Expert cautions social media influence on public opinion during an election
Social media is a powerful vehicle for shaping public opinion, and is one reason why there is concern about the role it can play during electoral processes, says Virginia Tech expert Mike Horning.
While research doesn’t show that social media has a lot of influence over voter behavior, Horning says it does show that it can shape public opinion.
“If misinformation were put out that suggested electoral processes were unfair, this could have an impact on how the public feels about the entire election process and undermine our belief in democracy.”
In a recent study, Horning looked at how audiences are dealing with misinformation on social media. Results found that people were concerned about fake news, and this was having an impact on their desire to share any news on social media.
Horning says that social media companies have taken a variety of approaches, but it remains to be seen whether they will be effective in combating misinformation. “Some companies are banning paid political advertising while other companies are fact-checking information and providing visible flags that show the information is false.”
“Misinformation spreads more quickly on social media than it can be checked,” says Horning. “There’s also the added challenge that misinformation can originate from any number of sources including private citizens, political interest groups or foreign interests.”
“Social media companies have to weigh the public’s interest in free-speech with a need to monitor the flows of misinformation. This is a balancing act on their part that is difficult to get right.”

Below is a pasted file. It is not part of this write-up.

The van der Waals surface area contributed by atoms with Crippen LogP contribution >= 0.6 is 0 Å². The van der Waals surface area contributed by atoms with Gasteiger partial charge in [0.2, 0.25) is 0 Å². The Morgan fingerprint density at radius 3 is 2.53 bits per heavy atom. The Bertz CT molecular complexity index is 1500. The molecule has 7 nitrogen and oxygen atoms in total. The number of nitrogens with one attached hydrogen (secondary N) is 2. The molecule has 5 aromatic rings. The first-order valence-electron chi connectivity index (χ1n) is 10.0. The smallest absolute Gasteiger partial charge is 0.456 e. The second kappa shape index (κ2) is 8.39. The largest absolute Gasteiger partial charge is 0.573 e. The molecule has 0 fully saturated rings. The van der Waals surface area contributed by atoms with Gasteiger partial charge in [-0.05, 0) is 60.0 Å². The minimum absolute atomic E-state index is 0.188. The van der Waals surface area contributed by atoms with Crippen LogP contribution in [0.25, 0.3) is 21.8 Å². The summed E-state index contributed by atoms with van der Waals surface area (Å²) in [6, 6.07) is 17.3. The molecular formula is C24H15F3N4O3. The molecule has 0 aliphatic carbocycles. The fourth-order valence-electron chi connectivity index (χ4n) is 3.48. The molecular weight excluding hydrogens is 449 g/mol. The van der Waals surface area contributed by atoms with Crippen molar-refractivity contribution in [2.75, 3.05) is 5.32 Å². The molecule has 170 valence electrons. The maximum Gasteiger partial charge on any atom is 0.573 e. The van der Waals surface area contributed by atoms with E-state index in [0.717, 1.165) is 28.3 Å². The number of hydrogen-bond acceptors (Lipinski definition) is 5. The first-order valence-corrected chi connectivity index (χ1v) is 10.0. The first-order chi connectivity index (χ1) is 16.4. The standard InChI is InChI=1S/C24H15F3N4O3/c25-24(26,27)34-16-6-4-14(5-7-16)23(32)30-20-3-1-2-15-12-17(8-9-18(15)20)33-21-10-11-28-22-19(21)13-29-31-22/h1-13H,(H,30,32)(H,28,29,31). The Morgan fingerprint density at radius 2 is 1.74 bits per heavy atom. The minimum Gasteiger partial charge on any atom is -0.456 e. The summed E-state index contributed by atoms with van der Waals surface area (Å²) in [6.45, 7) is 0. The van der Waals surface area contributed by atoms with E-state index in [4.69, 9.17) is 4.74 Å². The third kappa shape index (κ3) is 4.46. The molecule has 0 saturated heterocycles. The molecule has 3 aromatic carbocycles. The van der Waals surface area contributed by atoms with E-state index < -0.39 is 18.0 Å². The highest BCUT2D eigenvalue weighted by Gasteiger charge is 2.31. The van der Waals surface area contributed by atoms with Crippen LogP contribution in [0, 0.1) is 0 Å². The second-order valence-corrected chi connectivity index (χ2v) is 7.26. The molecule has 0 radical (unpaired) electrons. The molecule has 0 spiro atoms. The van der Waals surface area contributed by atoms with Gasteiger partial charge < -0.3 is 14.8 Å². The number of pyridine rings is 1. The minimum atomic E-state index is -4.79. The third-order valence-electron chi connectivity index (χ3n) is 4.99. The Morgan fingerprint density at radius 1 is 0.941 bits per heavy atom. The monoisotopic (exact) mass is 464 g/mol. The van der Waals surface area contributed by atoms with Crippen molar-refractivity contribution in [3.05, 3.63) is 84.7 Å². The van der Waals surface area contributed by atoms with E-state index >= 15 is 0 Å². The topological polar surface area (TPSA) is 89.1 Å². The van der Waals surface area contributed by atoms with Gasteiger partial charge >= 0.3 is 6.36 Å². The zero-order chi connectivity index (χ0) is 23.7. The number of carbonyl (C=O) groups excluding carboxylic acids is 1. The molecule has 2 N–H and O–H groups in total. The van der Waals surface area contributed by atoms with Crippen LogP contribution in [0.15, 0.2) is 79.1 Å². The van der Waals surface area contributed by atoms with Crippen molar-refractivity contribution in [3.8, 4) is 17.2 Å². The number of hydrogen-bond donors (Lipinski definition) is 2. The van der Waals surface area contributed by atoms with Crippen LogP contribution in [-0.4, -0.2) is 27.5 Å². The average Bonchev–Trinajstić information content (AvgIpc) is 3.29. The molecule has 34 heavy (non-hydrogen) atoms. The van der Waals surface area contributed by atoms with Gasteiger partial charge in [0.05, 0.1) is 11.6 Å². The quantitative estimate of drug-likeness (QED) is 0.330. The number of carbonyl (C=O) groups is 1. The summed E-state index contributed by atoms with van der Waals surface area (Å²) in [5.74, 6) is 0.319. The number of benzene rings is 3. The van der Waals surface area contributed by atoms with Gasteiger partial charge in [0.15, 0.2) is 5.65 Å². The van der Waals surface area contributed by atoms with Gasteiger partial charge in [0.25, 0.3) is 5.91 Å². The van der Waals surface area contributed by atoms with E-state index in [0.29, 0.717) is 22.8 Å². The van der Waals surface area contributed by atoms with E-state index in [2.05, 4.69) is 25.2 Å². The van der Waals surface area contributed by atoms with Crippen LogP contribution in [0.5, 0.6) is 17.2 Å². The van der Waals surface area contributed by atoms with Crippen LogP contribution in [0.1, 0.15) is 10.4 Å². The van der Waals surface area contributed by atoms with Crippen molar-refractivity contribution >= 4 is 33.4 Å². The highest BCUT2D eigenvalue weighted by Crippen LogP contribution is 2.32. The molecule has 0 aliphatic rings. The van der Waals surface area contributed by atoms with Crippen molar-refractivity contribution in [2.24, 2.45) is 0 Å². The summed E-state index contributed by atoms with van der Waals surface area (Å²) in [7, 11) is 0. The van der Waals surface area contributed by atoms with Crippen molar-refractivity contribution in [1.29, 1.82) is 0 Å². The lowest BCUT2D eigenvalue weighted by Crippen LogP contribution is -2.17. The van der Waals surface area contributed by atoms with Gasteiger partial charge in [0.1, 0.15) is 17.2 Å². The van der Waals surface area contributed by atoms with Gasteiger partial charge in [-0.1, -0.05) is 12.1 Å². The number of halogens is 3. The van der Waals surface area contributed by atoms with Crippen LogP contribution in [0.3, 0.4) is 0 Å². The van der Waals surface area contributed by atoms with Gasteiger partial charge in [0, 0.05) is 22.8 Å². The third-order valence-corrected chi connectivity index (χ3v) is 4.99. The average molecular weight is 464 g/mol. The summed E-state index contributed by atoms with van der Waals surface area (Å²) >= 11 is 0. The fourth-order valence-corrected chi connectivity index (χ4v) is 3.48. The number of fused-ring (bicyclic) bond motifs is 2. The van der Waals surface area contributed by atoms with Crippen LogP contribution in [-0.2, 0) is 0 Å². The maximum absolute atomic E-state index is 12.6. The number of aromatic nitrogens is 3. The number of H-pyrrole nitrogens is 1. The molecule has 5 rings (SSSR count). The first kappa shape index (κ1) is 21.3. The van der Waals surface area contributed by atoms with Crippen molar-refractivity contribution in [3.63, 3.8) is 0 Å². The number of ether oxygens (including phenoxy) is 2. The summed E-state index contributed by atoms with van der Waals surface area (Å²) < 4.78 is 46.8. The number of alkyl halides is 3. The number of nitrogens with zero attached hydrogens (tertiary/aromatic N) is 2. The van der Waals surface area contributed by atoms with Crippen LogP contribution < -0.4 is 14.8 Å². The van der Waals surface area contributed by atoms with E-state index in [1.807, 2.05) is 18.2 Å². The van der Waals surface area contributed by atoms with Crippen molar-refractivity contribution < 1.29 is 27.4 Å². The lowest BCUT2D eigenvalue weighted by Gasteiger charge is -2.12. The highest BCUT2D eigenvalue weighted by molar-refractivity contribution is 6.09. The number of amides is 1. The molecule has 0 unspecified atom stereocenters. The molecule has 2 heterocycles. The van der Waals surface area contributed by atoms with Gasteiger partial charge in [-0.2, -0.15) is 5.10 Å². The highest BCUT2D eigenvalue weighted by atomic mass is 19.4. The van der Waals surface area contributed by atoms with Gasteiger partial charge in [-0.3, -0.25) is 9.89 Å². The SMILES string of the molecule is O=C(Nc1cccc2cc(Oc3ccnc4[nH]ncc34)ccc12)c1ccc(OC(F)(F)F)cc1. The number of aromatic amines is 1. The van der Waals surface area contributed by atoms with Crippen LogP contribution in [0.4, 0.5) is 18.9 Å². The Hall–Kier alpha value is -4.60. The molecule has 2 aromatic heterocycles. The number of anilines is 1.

Mike Horning is an associate professor of multimedia journalism in the Virginia Tech School of Communication and director of social informatics research in the Center for Human Computer Interaction at Virginia Tech. His research examines how communication technologies impact social attitudes and behaviors, with a current focus on the impact of “fake news” and misinformation on our democratic processes. His expertise has been featured in The Hill, on Sinclair Broadcast Group, and in a number of other media outlets.
To secure an interview, please contact Shannon Andrea in the media relations office at firstname.lastname@example.org or 703-399-9494. Find additional Virginia Tech expertise related to COVID-19 here.
Finding reliable experts for media interviews is especially important during this difficult time. Virginia Tech's television and radio studios can broadcast live HD audio and video to networks, news outlets, and affiliates interviewing Virginia Tech faculty and staff. The university does not charge for use of its studios. Video is transmitted by LTN Global Communications; Skype, FaceTime, or similar products; or file sharing (Dropbox, Google Drive, We-Transfer, etc.). Radio interviews can be transmitted by ISDN, Comrex, phone, smartphone recording, or file sharing.